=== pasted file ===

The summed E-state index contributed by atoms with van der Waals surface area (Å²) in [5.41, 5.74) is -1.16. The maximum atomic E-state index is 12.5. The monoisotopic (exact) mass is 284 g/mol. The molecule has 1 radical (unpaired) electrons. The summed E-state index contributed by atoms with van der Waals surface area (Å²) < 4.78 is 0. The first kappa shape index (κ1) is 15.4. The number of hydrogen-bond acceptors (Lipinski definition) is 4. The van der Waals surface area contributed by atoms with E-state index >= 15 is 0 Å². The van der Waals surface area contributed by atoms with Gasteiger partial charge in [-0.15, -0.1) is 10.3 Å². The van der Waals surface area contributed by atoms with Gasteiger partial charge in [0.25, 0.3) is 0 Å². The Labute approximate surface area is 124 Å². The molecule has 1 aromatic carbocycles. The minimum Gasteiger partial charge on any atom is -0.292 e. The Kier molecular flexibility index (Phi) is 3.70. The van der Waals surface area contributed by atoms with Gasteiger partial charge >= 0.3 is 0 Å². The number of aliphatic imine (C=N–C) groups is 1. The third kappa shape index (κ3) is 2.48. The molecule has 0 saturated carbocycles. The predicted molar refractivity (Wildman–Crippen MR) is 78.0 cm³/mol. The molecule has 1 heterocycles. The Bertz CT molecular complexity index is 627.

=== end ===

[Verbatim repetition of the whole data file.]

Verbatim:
The summed E-state index contributed by atoms with van der Waals surface area (Å²) in [5.41, 5.74) is -1.16. The maximum atomic E-state index is 12.5. The monoisotopic (exact) mass is 284 g/mol. The molecule has 1 radical (unpaired) electrons. The summed E-state index contributed by atoms with van der Waals surface area (Å²) < 4.78 is 0. The first kappa shape index (κ1) is 15.4. The number of hydrogen-bond acceptors (Lipinski definition) is 4. The van der Waals surface area contributed by atoms with E-state index >= 15 is 0 Å². The van der Waals surface area contributed by atoms with Gasteiger partial charge in [-0.15, -0.1) is 10.3 Å². The van der Waals surface area contributed by atoms with Gasteiger partial charge in [0.25, 0.3) is 0 Å². The Labute approximate surface area is 124 Å². The molecule has 1 aromatic carbocycles. The minimum Gasteiger partial charge on any atom is -0.292 e. The Kier molecular flexibility index (Phi) is 3.70. The van der Waals surface area contributed by atoms with Gasteiger partial charge >= 0.3 is 0 Å². The number of aliphatic imine (C=N–C) groups is 1. The third kappa shape index (κ3) is 2.48. The molecule has 0 saturated carbocycles. The predicted molar refractivity (Wildman–Crippen MR) is 78.0 cm³/mol. The molecule has 1 heterocycles. The Bertz CT molecular complexity index is 627.